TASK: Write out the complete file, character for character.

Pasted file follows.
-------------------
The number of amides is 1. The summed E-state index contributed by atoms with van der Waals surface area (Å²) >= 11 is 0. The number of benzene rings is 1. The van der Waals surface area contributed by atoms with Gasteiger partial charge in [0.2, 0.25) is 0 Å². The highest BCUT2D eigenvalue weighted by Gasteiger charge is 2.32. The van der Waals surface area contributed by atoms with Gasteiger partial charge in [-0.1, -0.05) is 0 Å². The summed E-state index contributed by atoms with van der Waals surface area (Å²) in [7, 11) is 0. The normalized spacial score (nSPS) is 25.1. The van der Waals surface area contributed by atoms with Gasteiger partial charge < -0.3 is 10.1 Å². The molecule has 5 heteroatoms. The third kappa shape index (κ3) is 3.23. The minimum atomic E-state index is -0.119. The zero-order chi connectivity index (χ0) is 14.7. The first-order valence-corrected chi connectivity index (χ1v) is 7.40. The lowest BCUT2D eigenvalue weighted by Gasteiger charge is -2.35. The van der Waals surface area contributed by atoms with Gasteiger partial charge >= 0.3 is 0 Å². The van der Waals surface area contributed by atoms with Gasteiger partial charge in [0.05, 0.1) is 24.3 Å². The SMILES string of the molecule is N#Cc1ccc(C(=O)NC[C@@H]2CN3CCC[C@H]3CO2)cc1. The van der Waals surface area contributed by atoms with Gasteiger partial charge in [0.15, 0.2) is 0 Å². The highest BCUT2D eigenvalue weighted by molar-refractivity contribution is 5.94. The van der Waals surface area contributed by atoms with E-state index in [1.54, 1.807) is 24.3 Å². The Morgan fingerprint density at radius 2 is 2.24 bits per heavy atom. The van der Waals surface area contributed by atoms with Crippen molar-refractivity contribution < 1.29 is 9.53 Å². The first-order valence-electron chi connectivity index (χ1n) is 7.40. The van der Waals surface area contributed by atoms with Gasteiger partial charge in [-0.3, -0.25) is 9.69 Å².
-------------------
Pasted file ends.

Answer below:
The number of amides is 1. The summed E-state index contributed by atoms with van der Waals surface area (Å²) >= 11 is 0. The number of benzene rings is 1. The van der Waals surface area contributed by atoms with Gasteiger partial charge in [0.2, 0.25) is 0 Å². The highest BCUT2D eigenvalue weighted by Gasteiger charge is 2.32. The van der Waals surface area contributed by atoms with Gasteiger partial charge in [-0.1, -0.05) is 0 Å². The summed E-state index contributed by atoms with van der Waals surface area (Å²) in [7, 11) is 0. The normalized spacial score (nSPS) is 25.1. The van der Waals surface area contributed by atoms with Gasteiger partial charge < -0.3 is 10.1 Å². The molecule has 5 heteroatoms. The third kappa shape index (κ3) is 3.23. The minimum atomic E-state index is -0.119. The zero-order chi connectivity index (χ0) is 14.7. The first-order valence-corrected chi connectivity index (χ1v) is 7.40. The lowest BCUT2D eigenvalue weighted by Gasteiger charge is -2.35. The van der Waals surface area contributed by atoms with Gasteiger partial charge >= 0.3 is 0 Å². The van der Waals surface area contributed by atoms with Gasteiger partial charge in [0.05, 0.1) is 24.3 Å². The SMILES string of the molecule is N#Cc1ccc(C(=O)NC[C@@H]2CN3CCC[C@H]3CO2)cc1. The van der Waals surface area contributed by atoms with Gasteiger partial charge in [0.15, 0.2) is 0 Å². The highest BCUT2D eigenvalue weighted by molar-refractivity contribution is 5.94. The van der Waals surface area contributed by atoms with E-state index in [1.54, 1.807) is 24.3 Å². The Morgan fingerprint density at radius 2 is 2.24 bits per heavy atom. The van der Waals surface area contributed by atoms with Crippen molar-refractivity contribution < 1.29 is 9.53 Å². The first-order valence-electron chi connectivity index (χ1n) is 7.40. The van der Waals surface area contributed by atoms with Gasteiger partial charge in [-0.3, -0.25) is 9.69 Å².